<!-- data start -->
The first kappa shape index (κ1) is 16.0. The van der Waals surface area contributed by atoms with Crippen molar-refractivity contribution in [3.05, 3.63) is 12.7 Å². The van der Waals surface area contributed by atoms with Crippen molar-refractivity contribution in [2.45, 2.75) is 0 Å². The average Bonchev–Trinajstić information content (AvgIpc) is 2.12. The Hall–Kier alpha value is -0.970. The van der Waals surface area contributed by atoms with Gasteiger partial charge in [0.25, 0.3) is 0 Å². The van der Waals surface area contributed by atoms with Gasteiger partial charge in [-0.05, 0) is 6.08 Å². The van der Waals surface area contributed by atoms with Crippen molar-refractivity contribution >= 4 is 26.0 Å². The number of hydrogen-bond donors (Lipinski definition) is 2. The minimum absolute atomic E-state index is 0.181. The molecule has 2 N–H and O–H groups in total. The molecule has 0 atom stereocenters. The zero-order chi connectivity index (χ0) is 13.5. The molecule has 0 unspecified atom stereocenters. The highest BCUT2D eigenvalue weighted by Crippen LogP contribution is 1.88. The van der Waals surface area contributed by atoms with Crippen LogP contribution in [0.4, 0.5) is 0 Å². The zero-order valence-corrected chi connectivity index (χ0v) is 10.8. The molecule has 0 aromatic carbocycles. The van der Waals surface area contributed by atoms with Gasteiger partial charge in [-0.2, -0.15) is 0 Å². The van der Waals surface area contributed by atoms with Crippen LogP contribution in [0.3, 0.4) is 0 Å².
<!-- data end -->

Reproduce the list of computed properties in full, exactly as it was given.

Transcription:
The first kappa shape index (κ1) is 16.0. The van der Waals surface area contributed by atoms with Crippen molar-refractivity contribution in [3.05, 3.63) is 12.7 Å². The van der Waals surface area contributed by atoms with Crippen molar-refractivity contribution in [2.45, 2.75) is 0 Å². The average Bonchev–Trinajstić information content (AvgIpc) is 2.12. The Hall–Kier alpha value is -0.970. The van der Waals surface area contributed by atoms with Gasteiger partial charge in [0.25, 0.3) is 0 Å². The van der Waals surface area contributed by atoms with Gasteiger partial charge in [-0.05, 0) is 6.08 Å². The van der Waals surface area contributed by atoms with Crippen molar-refractivity contribution >= 4 is 26.0 Å². The number of hydrogen-bond donors (Lipinski definition) is 2. The minimum absolute atomic E-state index is 0.181. The molecule has 2 N–H and O–H groups in total. The molecule has 0 atom stereocenters. The zero-order chi connectivity index (χ0) is 13.5. The molecule has 0 unspecified atom stereocenters. The highest BCUT2D eigenvalue weighted by Crippen LogP contribution is 1.88. The van der Waals surface area contributed by atoms with Crippen LogP contribution in [0.4, 0.5) is 0 Å². The zero-order valence-corrected chi connectivity index (χ0v) is 10.8. The molecule has 0 aromatic carbocycles. The van der Waals surface area contributed by atoms with Gasteiger partial charge in [-0.2, -0.15) is 0 Å². The van der Waals surface area contributed by atoms with Crippen LogP contribution in [0.3, 0.4) is 0 Å².